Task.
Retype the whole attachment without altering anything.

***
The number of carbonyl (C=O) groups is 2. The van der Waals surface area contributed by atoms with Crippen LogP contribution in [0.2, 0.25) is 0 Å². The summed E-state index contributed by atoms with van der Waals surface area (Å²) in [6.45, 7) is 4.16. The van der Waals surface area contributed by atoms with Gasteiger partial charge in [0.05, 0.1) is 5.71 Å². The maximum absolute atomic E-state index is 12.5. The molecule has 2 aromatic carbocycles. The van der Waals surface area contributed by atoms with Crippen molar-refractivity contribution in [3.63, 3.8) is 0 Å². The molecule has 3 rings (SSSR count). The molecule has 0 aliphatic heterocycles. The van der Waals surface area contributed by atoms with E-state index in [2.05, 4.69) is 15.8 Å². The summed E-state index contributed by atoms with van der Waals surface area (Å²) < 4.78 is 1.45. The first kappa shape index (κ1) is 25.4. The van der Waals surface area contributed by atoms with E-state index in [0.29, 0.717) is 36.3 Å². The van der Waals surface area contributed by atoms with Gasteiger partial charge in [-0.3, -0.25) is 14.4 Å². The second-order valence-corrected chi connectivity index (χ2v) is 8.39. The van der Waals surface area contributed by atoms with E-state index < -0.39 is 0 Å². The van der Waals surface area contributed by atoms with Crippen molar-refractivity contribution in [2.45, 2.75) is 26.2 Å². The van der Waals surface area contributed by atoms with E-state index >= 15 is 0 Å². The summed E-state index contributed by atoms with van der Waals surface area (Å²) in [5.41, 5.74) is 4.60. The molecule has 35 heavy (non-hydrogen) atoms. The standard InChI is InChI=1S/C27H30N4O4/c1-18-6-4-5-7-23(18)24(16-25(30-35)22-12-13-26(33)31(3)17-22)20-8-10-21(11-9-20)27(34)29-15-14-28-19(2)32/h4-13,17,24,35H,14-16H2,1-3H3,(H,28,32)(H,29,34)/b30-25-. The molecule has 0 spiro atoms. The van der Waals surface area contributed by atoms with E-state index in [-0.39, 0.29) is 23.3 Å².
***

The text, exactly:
The number of carbonyl (C=O) groups is 2. The van der Waals surface area contributed by atoms with Crippen LogP contribution in [0.2, 0.25) is 0 Å². The summed E-state index contributed by atoms with van der Waals surface area (Å²) in [6.45, 7) is 4.16. The van der Waals surface area contributed by atoms with Gasteiger partial charge in [0.05, 0.1) is 5.71 Å². The maximum absolute atomic E-state index is 12.5. The molecule has 2 aromatic carbocycles. The van der Waals surface area contributed by atoms with Crippen molar-refractivity contribution in [3.63, 3.8) is 0 Å². The molecule has 3 rings (SSSR count). The molecule has 0 aliphatic heterocycles. The van der Waals surface area contributed by atoms with E-state index in [2.05, 4.69) is 15.8 Å². The summed E-state index contributed by atoms with van der Waals surface area (Å²) < 4.78 is 1.45. The first kappa shape index (κ1) is 25.4. The van der Waals surface area contributed by atoms with E-state index in [0.29, 0.717) is 36.3 Å². The van der Waals surface area contributed by atoms with Gasteiger partial charge in [-0.3, -0.25) is 14.4 Å². The second-order valence-corrected chi connectivity index (χ2v) is 8.39. The van der Waals surface area contributed by atoms with E-state index < -0.39 is 0 Å². The van der Waals surface area contributed by atoms with Crippen molar-refractivity contribution in [2.45, 2.75) is 26.2 Å². The van der Waals surface area contributed by atoms with E-state index >= 15 is 0 Å². The summed E-state index contributed by atoms with van der Waals surface area (Å²) in [5.41, 5.74) is 4.60. The molecule has 35 heavy (non-hydrogen) atoms. The standard InChI is InChI=1S/C27H30N4O4/c1-18-6-4-5-7-23(18)24(16-25(30-35)22-12-13-26(33)31(3)17-22)20-8-10-21(11-9-20)27(34)29-15-14-28-19(2)32/h4-13,17,24,35H,14-16H2,1-3H3,(H,28,32)(H,29,34)/b30-25-. The molecule has 0 spiro atoms. The van der Waals surface area contributed by atoms with E-state index in [-0.39, 0.29) is 23.3 Å².